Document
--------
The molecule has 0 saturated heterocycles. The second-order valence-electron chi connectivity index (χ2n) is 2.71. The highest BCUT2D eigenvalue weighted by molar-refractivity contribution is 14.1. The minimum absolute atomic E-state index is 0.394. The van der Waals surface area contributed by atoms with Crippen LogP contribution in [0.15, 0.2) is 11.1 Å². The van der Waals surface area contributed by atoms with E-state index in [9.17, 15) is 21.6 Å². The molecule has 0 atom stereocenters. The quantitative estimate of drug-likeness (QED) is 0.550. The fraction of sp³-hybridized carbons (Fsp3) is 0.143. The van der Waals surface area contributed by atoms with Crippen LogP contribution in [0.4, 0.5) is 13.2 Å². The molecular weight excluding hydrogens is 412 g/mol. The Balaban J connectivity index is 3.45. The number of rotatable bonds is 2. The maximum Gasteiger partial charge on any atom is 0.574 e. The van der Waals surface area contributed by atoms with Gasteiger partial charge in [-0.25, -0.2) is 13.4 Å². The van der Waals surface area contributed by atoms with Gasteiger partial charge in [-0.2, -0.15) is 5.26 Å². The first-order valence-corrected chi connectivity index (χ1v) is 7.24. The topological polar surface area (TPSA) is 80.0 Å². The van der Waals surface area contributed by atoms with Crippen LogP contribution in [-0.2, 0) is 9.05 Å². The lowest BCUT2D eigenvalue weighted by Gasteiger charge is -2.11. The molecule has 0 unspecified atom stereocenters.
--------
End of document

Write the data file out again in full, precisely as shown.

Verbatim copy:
The molecule has 0 saturated heterocycles. The second-order valence-electron chi connectivity index (χ2n) is 2.71. The highest BCUT2D eigenvalue weighted by molar-refractivity contribution is 14.1. The minimum absolute atomic E-state index is 0.394. The van der Waals surface area contributed by atoms with Crippen LogP contribution in [0.15, 0.2) is 11.1 Å². The van der Waals surface area contributed by atoms with E-state index in [9.17, 15) is 21.6 Å². The molecule has 0 atom stereocenters. The quantitative estimate of drug-likeness (QED) is 0.550. The fraction of sp³-hybridized carbons (Fsp3) is 0.143. The van der Waals surface area contributed by atoms with Crippen LogP contribution in [0.4, 0.5) is 13.2 Å². The molecular weight excluding hydrogens is 412 g/mol. The Balaban J connectivity index is 3.45. The number of rotatable bonds is 2. The maximum Gasteiger partial charge on any atom is 0.574 e. The van der Waals surface area contributed by atoms with Gasteiger partial charge in [-0.25, -0.2) is 13.4 Å². The van der Waals surface area contributed by atoms with Gasteiger partial charge in [-0.2, -0.15) is 5.26 Å². The first-order valence-corrected chi connectivity index (χ1v) is 7.24. The topological polar surface area (TPSA) is 80.0 Å². The van der Waals surface area contributed by atoms with Crippen LogP contribution in [-0.2, 0) is 9.05 Å². The lowest BCUT2D eigenvalue weighted by Gasteiger charge is -2.11. The molecule has 0 unspecified atom stereocenters.